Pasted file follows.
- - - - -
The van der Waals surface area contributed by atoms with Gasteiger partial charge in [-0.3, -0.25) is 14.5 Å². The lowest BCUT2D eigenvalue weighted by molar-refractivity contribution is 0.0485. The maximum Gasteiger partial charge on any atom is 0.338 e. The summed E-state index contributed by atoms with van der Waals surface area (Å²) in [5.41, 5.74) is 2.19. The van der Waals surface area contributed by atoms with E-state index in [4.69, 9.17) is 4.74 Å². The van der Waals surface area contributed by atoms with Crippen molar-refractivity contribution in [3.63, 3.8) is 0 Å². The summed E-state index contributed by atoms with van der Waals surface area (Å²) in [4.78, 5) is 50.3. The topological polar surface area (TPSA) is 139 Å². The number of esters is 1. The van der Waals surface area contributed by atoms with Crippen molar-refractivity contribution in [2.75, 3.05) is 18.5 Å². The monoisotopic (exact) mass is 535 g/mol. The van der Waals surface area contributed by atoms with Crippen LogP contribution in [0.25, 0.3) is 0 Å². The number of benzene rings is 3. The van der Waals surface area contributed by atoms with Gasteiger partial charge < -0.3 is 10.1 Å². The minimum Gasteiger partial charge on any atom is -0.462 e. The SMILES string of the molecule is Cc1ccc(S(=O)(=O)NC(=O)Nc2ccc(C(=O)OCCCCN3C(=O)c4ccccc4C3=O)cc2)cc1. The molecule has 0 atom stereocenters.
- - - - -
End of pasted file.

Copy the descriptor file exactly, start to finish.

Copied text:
The van der Waals surface area contributed by atoms with Gasteiger partial charge in [-0.3, -0.25) is 14.5 Å². The lowest BCUT2D eigenvalue weighted by molar-refractivity contribution is 0.0485. The maximum Gasteiger partial charge on any atom is 0.338 e. The summed E-state index contributed by atoms with van der Waals surface area (Å²) in [5.41, 5.74) is 2.19. The van der Waals surface area contributed by atoms with E-state index in [4.69, 9.17) is 4.74 Å². The van der Waals surface area contributed by atoms with Crippen molar-refractivity contribution in [3.63, 3.8) is 0 Å². The summed E-state index contributed by atoms with van der Waals surface area (Å²) in [4.78, 5) is 50.3. The topological polar surface area (TPSA) is 139 Å². The number of esters is 1. The van der Waals surface area contributed by atoms with Crippen molar-refractivity contribution in [2.75, 3.05) is 18.5 Å². The monoisotopic (exact) mass is 535 g/mol. The van der Waals surface area contributed by atoms with Crippen LogP contribution in [0.25, 0.3) is 0 Å². The number of benzene rings is 3. The van der Waals surface area contributed by atoms with Gasteiger partial charge < -0.3 is 10.1 Å². The minimum Gasteiger partial charge on any atom is -0.462 e. The SMILES string of the molecule is Cc1ccc(S(=O)(=O)NC(=O)Nc2ccc(C(=O)OCCCCN3C(=O)c4ccccc4C3=O)cc2)cc1. The molecule has 0 atom stereocenters.